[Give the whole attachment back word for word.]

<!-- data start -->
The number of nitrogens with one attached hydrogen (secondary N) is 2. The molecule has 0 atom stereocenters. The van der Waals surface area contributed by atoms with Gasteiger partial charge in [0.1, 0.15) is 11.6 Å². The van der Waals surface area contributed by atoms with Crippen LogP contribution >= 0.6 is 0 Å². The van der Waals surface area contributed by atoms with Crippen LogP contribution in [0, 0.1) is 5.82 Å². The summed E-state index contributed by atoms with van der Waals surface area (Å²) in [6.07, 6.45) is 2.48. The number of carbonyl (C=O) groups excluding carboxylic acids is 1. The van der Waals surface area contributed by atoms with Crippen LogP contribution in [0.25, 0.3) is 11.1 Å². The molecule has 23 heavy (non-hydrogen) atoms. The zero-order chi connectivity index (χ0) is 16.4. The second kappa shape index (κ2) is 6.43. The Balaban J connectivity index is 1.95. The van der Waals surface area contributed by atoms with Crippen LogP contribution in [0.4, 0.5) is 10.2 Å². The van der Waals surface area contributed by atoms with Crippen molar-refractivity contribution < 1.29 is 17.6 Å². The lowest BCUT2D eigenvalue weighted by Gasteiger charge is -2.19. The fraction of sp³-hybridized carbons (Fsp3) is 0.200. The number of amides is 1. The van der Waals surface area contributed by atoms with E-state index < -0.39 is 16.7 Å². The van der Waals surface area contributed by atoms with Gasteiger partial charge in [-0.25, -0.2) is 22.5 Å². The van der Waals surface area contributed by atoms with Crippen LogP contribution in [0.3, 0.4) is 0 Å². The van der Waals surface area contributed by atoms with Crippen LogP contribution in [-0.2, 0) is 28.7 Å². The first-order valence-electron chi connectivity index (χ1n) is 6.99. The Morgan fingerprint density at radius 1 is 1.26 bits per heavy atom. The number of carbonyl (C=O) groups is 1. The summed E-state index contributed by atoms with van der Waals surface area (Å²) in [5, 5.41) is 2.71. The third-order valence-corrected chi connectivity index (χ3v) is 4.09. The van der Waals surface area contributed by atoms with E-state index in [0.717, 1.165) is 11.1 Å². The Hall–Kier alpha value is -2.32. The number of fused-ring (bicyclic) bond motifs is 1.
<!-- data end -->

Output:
The number of nitrogens with one attached hydrogen (secondary N) is 2. The molecule has 0 atom stereocenters. The van der Waals surface area contributed by atoms with Gasteiger partial charge in [0.1, 0.15) is 11.6 Å². The van der Waals surface area contributed by atoms with Crippen LogP contribution >= 0.6 is 0 Å². The van der Waals surface area contributed by atoms with Crippen LogP contribution in [0, 0.1) is 5.82 Å². The summed E-state index contributed by atoms with van der Waals surface area (Å²) in [6.07, 6.45) is 2.48. The number of carbonyl (C=O) groups excluding carboxylic acids is 1. The van der Waals surface area contributed by atoms with Crippen LogP contribution in [0.25, 0.3) is 11.1 Å². The molecule has 23 heavy (non-hydrogen) atoms. The zero-order chi connectivity index (χ0) is 16.4. The second kappa shape index (κ2) is 6.43. The Balaban J connectivity index is 1.95. The van der Waals surface area contributed by atoms with Crippen LogP contribution in [0.4, 0.5) is 10.2 Å². The van der Waals surface area contributed by atoms with Crippen molar-refractivity contribution < 1.29 is 17.6 Å². The lowest BCUT2D eigenvalue weighted by Gasteiger charge is -2.19. The fraction of sp³-hybridized carbons (Fsp3) is 0.200. The number of amides is 1. The van der Waals surface area contributed by atoms with E-state index < -0.39 is 16.7 Å². The van der Waals surface area contributed by atoms with Gasteiger partial charge in [-0.25, -0.2) is 22.5 Å². The van der Waals surface area contributed by atoms with Crippen LogP contribution in [0.3, 0.4) is 0 Å². The van der Waals surface area contributed by atoms with Crippen LogP contribution in [-0.2, 0) is 28.7 Å². The first-order valence-electron chi connectivity index (χ1n) is 6.99. The Morgan fingerprint density at radius 1 is 1.26 bits per heavy atom. The number of carbonyl (C=O) groups is 1. The summed E-state index contributed by atoms with van der Waals surface area (Å²) in [5, 5.41) is 2.71. The third-order valence-corrected chi connectivity index (χ3v) is 4.09. The van der Waals surface area contributed by atoms with E-state index in [0.717, 1.165) is 11.1 Å². The Hall–Kier alpha value is -2.32. The number of fused-ring (bicyclic) bond motifs is 1.